Sunday, February 13, 2011

Garen Ewing – ‘The Rainbow Orchid, Volume Two’

It seems a long time since volume one of The Rainbow Orchid, but actually it is only eighteen months since I read it. The branch of Borders just down the road used to stock it, along with other comic albums in the same vein, and I had fun for a while (until Borders collapsed, three months later) catching up with Cinebook’s reprints of Lucky Luke and Iznogoud. There is an interesting interview with Garen I heard around the same time, which shows the range of his influences. It led me to Edgar P. Jacobs’ The Yellow M, and a volume of Chaland’s Freddy Lombard stories, which was much cheaper in the French edition, and a bookmark reveals that I only made it to page nineteen. But that was far enough to notice that, although the style of art is looser, Freddy looks just like Tintin. There is nobody like him in The Yellow M, but there the art is very close to Hergé’s. The plot is pure hokum, Sherlock Holmes meets Scooby Doo (taking in the crown jewels, ancient Egyptian iconography and mind control), but the artwork is meticulous, delighting in architecture and tailored clothing. T., who is involved in publishing The Rainbow Orchid, was careful to describe Garen’s influences in terms of the ligne claire style, rather than Hergé alone, which I went ahead and ignored in my post (which, er, isn’t very good, is it?) but he was right, of course. The Rainbow Orchid is a bid to broaden British interest in this French style of comic book beyond Asterix and Tintin. It would be lovely to see it happen. You want to help out with that, Waterstone’s?

Volume one ended with our heroes, Julius Chancer (‘historical research assistant’), Lily Lawrence (‘silent film actress’) and Nathaniel Crumpole (‘movie publicity agent’), being flown from France to Karachi in a small biplane by a stunt pilot. They have narrowly escaped the clutches of Urkaz Grope’s henchmen, who must stop them from finding the impossibly rare rainbow orchid. Lily’s father, Lord Reginald, has foolishly bet his title and estate on the result of an orchid competition, and Grope already has a black orchid in his possession. Lord Reginald may have been drugged before he agreed to the bet – there is plenty of hokum in this story, too. With the scene already set, volume two is free to concentrate on the thrill of the chase, and plot developments are more subtle. It is suggested that the military want the rainbow orchid for their own purposes, and there are various dark hints about Grope’s ultimate goal. He doesn’t need the money – crates and trucks emblazoned ‘Grope Bananas’ and ‘Grope Grain’ in Europe and India indicate that he has business interests everywhere. He has the journalist William Pickle kidnapped, then has his growing army of guards dress up in knights’ tunics and gold-coloured masks, like he’s accumulating an army of medieval cybermen. There is some nice character development too – a slight hint at flirtation between Julius and Lily, and Nathaniel Crumpole’s burgeoning interest in animals. He buys a camel, rides an elephant and sneaks a snow leopard cub into his knapsack, antagonising its mother somewhat. No longer the cynical Hollywood opportunist of volume one, he has become an endearingly loopy presence.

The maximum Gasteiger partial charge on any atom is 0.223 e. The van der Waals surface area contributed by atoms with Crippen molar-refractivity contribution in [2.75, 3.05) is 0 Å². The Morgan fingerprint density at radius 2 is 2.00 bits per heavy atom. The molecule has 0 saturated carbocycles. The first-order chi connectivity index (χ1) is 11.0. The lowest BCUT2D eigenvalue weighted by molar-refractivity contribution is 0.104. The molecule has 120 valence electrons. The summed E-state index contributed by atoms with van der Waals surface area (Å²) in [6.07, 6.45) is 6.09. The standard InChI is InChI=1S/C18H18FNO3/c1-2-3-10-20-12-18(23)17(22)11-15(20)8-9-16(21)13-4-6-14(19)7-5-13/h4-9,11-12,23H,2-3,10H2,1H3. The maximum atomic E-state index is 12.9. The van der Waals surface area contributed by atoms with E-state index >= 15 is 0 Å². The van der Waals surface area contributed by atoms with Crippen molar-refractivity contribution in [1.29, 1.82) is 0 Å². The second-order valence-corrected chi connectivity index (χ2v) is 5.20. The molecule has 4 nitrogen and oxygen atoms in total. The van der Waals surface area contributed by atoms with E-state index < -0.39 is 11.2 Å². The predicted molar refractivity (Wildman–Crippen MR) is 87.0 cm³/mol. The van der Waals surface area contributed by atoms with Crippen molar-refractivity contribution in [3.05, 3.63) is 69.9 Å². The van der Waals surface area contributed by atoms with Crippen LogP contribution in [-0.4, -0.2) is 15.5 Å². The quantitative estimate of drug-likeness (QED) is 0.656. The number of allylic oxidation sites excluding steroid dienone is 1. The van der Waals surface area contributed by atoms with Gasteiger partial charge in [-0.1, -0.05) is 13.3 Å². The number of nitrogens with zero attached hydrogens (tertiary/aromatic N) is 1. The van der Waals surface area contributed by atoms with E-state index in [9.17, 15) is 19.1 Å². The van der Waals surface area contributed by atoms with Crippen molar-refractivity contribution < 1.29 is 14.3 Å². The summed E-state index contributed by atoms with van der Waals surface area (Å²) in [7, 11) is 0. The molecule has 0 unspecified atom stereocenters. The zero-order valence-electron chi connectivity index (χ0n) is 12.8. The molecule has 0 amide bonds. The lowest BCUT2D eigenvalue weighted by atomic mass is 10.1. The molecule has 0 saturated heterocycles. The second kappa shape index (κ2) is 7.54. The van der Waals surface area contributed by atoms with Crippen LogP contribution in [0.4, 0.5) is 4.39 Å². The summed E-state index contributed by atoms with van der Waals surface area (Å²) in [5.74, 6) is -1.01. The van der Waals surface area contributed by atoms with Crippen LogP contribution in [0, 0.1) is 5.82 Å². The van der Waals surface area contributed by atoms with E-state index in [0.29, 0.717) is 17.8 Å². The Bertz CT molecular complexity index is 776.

The artwork is beautiful, as before, maybe more so. The first few pages take us to the Natural History Museum, where the architectural grandeur of the first two panels slips without dialogue into an awkward meeting between a spy and the man he is following. Stuffed gorillas, fish and dolphins appear to gaze out from behind glass, irrelevant to the sense of the scene but giving it an edgy absurdity whilst gently plugging curation (if the subtext of the last volume was the media creating its own story, this time it is the folly of failing to preserve historical artefacts). The palette, surprisingly, sticks to its muted browns and dark reds across the shift from Europe to India. Most of the Indian action takes place outside, and architecture is replaced with craggy mountains which remind me of nothing so much as King Ottokar’s Sceptre (sorry!) There is a train in India, too, which seems to be a favourite subject of Ewing’s, but here it is shown piecemeal, and from all sorts of interesting angles. Volume one’s monolithic panels of A Train, A Ship, A Car, An Aeroplane, have largely been phased out in favour of smaller panels which do more than one thing at once, and are better at moving the story on. I wonder where it will go next?


Richard said...

I REALLY think you're going to enjoy volume III!

Chaland's an acquired taste. I ploughed through the early stories, not really getting the point, until I got to his last work, F-52, which I think is one of my favourite comics ever. It's mystery story set on a futuristic plane, it's amazingly atmospheric and downright creepy. Tip me the wink and I'll send it over...

Chris said...

I'm sure I will!

I didn't dislike Chaland at all, it was just the language barrier / laziness which stumped me.

Blog Archive